Symbols and signs of the most wonderful time
SIGNS of the festive season are everywhere, heralding the prospect of being nice to each other, if only for a few weeks. Once we waited with bated breath for the decorations to go up in shops, before staggering round them with a long list and heavy bags. Nowadays much of the shopping is done on-line. The temptation of next day delivery is too great to resist, but I still love the atmosphere in our shopping centres, so I save some of my present-buying to totter round to Noddy Holder’s Merry Christmas Everybody, the favoured Christmas anthem since the 1970s.
It is still a magical time. I love the mulled wine, Christmas carols and the story of the Nativity. Who has not enjoyed a primary school production at some time in their lives?
Many memories are made at this time, and I’ve certainly never forgotten playing a very scared shepherd with a tea towel on my head, and carrying a wonky lamp.
New traditions include the daft TV adverts for the big stores, which are hotly anticipated. Or so we are informed by the media. Have you seen this year’s Waitrose robin that battles through terrible weather and over rough oceans – to eat a crumb of a mince pie in a British garden? Traditional, sentimental, patriotic? Yes. Naff? Never – it’s CHRISTMAS!
Mind you, if the robin had heard about Heston Blumenthal’s latest offering for Waitrose: a strange bacon and banana trifle, perhaps he wouldn’t have bothered braving the elements. Who knows what was in that mince pie on the bird table …?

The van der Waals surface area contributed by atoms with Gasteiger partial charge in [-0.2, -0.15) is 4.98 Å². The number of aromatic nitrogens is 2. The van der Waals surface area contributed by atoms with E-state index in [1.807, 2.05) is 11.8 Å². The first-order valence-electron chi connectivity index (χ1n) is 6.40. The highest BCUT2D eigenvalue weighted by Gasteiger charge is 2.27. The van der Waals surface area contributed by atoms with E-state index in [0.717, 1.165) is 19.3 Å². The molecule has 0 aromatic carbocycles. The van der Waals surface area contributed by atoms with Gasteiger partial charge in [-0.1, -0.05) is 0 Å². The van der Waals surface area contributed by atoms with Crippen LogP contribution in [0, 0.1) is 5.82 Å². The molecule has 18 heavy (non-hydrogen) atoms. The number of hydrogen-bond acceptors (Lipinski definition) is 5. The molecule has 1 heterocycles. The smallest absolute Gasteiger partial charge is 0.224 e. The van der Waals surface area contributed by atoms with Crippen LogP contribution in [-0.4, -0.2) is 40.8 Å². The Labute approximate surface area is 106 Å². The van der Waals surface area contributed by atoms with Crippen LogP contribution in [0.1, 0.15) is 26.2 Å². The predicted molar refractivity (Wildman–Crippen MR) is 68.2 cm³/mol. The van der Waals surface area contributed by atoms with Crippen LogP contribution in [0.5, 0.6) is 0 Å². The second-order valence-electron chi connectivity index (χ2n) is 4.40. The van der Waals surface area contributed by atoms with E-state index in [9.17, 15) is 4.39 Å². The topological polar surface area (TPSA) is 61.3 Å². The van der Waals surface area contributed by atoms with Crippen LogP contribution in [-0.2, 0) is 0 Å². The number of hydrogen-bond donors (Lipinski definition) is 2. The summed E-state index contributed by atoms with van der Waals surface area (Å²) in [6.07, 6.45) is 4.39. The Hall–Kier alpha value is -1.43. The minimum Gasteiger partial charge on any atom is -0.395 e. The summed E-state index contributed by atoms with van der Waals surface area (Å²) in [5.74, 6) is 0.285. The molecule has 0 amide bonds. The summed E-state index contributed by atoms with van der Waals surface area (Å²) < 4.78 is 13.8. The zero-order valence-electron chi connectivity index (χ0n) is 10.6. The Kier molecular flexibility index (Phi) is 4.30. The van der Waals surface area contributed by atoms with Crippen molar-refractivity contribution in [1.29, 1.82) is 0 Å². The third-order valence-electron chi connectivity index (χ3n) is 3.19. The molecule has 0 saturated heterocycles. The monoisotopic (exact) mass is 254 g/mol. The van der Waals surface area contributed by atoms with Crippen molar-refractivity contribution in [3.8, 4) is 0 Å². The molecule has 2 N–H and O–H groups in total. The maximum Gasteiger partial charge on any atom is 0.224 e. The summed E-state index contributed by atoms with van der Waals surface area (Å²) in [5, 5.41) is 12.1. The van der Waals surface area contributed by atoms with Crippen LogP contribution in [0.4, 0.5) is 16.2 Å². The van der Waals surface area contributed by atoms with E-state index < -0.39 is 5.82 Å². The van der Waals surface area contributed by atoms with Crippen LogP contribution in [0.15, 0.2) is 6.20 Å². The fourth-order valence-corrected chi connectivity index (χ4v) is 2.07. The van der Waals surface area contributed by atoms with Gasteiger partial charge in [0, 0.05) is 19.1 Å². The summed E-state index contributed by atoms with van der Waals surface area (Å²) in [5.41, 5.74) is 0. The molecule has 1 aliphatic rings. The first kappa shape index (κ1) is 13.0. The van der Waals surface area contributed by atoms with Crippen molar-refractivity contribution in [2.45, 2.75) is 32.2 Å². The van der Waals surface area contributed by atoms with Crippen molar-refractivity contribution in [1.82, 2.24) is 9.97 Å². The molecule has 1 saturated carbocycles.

Mr F and I still write Christmas cards, which is delightfully old-fashioned and much more personal than greetings through social networks. Our nod to modern technology includes computerised address labels, and an advent calendar that is a delight to open each day on my laptop.
We may be far removed from kings following a star, but Mr F and I always look out for odd signs when we are on a long journey. One on the M40 recently was really worth taking our eyes off the road. It said, ‘This Sign is Not in Use’.
We groan over the ‘baby on board’ signs which imply we all drive like maniacs unless given special instruction. But the best one we spotted was on the back of an Abel and Cole van. It said: Courgettes on Board.